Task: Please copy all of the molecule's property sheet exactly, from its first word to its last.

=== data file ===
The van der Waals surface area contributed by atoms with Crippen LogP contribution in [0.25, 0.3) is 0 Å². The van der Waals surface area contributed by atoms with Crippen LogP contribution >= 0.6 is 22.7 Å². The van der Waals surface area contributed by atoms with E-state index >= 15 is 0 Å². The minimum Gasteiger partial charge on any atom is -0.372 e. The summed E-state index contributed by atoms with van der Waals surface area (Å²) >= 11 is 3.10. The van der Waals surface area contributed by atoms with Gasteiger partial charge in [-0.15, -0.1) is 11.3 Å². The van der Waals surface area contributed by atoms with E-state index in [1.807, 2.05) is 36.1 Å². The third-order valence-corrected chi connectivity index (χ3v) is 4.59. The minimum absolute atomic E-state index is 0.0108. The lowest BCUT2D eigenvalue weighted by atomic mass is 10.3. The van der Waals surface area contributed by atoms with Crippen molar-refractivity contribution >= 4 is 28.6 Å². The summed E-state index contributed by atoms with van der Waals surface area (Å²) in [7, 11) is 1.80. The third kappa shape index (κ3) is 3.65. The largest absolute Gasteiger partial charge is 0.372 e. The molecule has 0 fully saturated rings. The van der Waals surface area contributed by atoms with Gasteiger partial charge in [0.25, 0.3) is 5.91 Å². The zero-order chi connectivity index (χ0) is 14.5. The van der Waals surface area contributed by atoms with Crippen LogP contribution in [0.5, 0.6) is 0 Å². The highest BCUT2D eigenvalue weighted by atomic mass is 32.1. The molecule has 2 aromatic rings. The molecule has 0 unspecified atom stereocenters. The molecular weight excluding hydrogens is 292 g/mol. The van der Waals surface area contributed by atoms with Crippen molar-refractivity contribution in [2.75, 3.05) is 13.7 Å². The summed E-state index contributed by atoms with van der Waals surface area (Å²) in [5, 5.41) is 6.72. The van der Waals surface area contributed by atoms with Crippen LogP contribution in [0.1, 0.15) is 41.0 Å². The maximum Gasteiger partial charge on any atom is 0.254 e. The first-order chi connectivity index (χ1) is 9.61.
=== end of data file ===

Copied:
The van der Waals surface area contributed by atoms with Crippen LogP contribution in [0.25, 0.3) is 0 Å². The van der Waals surface area contributed by atoms with Crippen LogP contribution >= 0.6 is 22.7 Å². The van der Waals surface area contributed by atoms with E-state index >= 15 is 0 Å². The minimum Gasteiger partial charge on any atom is -0.372 e. The summed E-state index contributed by atoms with van der Waals surface area (Å²) >= 11 is 3.10. The van der Waals surface area contributed by atoms with Gasteiger partial charge in [-0.15, -0.1) is 11.3 Å². The van der Waals surface area contributed by atoms with E-state index in [1.807, 2.05) is 36.1 Å². The third-order valence-corrected chi connectivity index (χ3v) is 4.59. The minimum absolute atomic E-state index is 0.0108. The lowest BCUT2D eigenvalue weighted by atomic mass is 10.3. The van der Waals surface area contributed by atoms with Crippen molar-refractivity contribution >= 4 is 28.6 Å². The summed E-state index contributed by atoms with van der Waals surface area (Å²) in [7, 11) is 1.80. The third kappa shape index (κ3) is 3.65. The largest absolute Gasteiger partial charge is 0.372 e. The molecule has 0 fully saturated rings. The van der Waals surface area contributed by atoms with Gasteiger partial charge in [0.25, 0.3) is 5.91 Å². The zero-order chi connectivity index (χ0) is 14.5. The van der Waals surface area contributed by atoms with Crippen LogP contribution in [0.5, 0.6) is 0 Å². The highest BCUT2D eigenvalue weighted by atomic mass is 32.1. The molecule has 2 aromatic rings. The molecule has 0 unspecified atom stereocenters. The molecular weight excluding hydrogens is 292 g/mol. The van der Waals surface area contributed by atoms with Crippen molar-refractivity contribution in [2.75, 3.05) is 13.7 Å². The summed E-state index contributed by atoms with van der Waals surface area (Å²) in [5, 5.41) is 6.72. The van der Waals surface area contributed by atoms with Crippen LogP contribution in [0.1, 0.15) is 41.0 Å². The maximum Gasteiger partial charge on any atom is 0.254 e. The first-order chi connectivity index (χ1) is 9.61.